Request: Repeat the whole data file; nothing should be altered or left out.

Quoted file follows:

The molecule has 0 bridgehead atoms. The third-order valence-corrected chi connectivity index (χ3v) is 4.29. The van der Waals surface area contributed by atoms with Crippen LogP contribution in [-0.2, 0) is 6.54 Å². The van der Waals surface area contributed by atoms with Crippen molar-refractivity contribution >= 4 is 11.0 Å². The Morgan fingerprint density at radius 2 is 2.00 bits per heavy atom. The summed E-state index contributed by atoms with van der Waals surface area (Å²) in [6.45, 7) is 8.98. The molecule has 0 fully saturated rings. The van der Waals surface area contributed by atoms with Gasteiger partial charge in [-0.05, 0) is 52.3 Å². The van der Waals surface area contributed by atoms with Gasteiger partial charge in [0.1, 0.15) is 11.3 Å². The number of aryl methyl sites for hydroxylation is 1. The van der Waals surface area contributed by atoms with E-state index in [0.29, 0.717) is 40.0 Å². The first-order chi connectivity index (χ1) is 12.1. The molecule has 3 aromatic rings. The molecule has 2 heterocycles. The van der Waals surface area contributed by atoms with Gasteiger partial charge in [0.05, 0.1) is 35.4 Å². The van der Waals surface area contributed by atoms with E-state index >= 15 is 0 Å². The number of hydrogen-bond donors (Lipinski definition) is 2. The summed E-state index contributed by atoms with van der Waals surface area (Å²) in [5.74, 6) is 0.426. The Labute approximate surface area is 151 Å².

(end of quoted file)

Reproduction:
The molecule has 0 bridgehead atoms. The third-order valence-corrected chi connectivity index (χ3v) is 4.29. The van der Waals surface area contributed by atoms with Crippen LogP contribution in [-0.2, 0) is 6.54 Å². The van der Waals surface area contributed by atoms with Crippen molar-refractivity contribution >= 4 is 11.0 Å². The Morgan fingerprint density at radius 2 is 2.00 bits per heavy atom. The summed E-state index contributed by atoms with van der Waals surface area (Å²) in [6.45, 7) is 8.98. The molecule has 0 fully saturated rings. The van der Waals surface area contributed by atoms with Gasteiger partial charge in [-0.05, 0) is 52.3 Å². The van der Waals surface area contributed by atoms with Gasteiger partial charge in [0.1, 0.15) is 11.3 Å². The number of aryl methyl sites for hydroxylation is 1. The van der Waals surface area contributed by atoms with E-state index in [0.29, 0.717) is 40.0 Å². The first-order chi connectivity index (χ1) is 12.1. The molecule has 3 aromatic rings. The molecule has 2 heterocycles. The van der Waals surface area contributed by atoms with Gasteiger partial charge in [0.05, 0.1) is 35.4 Å². The van der Waals surface area contributed by atoms with E-state index >= 15 is 0 Å². The number of hydrogen-bond donors (Lipinski definition) is 2. The summed E-state index contributed by atoms with van der Waals surface area (Å²) in [5.74, 6) is 0.426. The Labute approximate surface area is 151 Å².